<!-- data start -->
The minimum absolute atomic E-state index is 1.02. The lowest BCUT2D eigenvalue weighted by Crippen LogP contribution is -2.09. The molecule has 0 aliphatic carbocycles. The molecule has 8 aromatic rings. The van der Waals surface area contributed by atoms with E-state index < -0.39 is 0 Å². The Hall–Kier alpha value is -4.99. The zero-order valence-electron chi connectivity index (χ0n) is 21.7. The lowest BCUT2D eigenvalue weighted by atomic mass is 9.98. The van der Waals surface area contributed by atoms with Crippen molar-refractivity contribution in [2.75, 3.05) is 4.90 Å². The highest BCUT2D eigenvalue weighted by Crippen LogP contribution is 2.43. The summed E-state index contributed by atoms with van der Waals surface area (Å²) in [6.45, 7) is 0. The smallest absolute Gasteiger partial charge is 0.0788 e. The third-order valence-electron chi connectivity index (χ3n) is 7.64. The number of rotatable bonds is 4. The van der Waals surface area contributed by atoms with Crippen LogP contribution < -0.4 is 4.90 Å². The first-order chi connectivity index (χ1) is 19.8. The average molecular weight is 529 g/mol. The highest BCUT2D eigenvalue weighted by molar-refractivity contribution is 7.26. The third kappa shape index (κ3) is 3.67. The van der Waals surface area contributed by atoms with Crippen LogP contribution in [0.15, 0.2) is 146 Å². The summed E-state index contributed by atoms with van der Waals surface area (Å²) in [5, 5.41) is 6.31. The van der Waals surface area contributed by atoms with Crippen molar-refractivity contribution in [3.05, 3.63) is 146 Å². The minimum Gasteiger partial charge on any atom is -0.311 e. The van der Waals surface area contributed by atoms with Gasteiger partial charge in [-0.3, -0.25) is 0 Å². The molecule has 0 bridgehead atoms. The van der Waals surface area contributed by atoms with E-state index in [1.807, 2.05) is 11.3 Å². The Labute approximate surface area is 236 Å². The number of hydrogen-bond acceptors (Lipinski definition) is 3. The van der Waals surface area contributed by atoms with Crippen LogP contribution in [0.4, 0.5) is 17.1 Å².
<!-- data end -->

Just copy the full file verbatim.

The minimum absolute atomic E-state index is 1.02. The lowest BCUT2D eigenvalue weighted by Crippen LogP contribution is -2.09. The molecule has 0 aliphatic carbocycles. The molecule has 8 aromatic rings. The van der Waals surface area contributed by atoms with E-state index < -0.39 is 0 Å². The Hall–Kier alpha value is -4.99. The zero-order valence-electron chi connectivity index (χ0n) is 21.7. The lowest BCUT2D eigenvalue weighted by atomic mass is 9.98. The van der Waals surface area contributed by atoms with Crippen molar-refractivity contribution in [2.75, 3.05) is 4.90 Å². The highest BCUT2D eigenvalue weighted by Crippen LogP contribution is 2.43. The summed E-state index contributed by atoms with van der Waals surface area (Å²) in [6.45, 7) is 0. The smallest absolute Gasteiger partial charge is 0.0788 e. The third-order valence-electron chi connectivity index (χ3n) is 7.64. The number of rotatable bonds is 4. The van der Waals surface area contributed by atoms with Crippen LogP contribution < -0.4 is 4.90 Å². The first-order chi connectivity index (χ1) is 19.8. The average molecular weight is 529 g/mol. The highest BCUT2D eigenvalue weighted by molar-refractivity contribution is 7.26. The third kappa shape index (κ3) is 3.67. The van der Waals surface area contributed by atoms with Crippen LogP contribution in [0.15, 0.2) is 146 Å². The summed E-state index contributed by atoms with van der Waals surface area (Å²) in [5, 5.41) is 6.31. The van der Waals surface area contributed by atoms with Crippen molar-refractivity contribution in [3.05, 3.63) is 146 Å². The minimum Gasteiger partial charge on any atom is -0.311 e. The van der Waals surface area contributed by atoms with Gasteiger partial charge in [-0.3, -0.25) is 0 Å². The molecule has 0 bridgehead atoms. The van der Waals surface area contributed by atoms with E-state index in [1.807, 2.05) is 11.3 Å². The Labute approximate surface area is 236 Å². The number of hydrogen-bond acceptors (Lipinski definition) is 3. The van der Waals surface area contributed by atoms with Crippen LogP contribution in [0.4, 0.5) is 17.1 Å².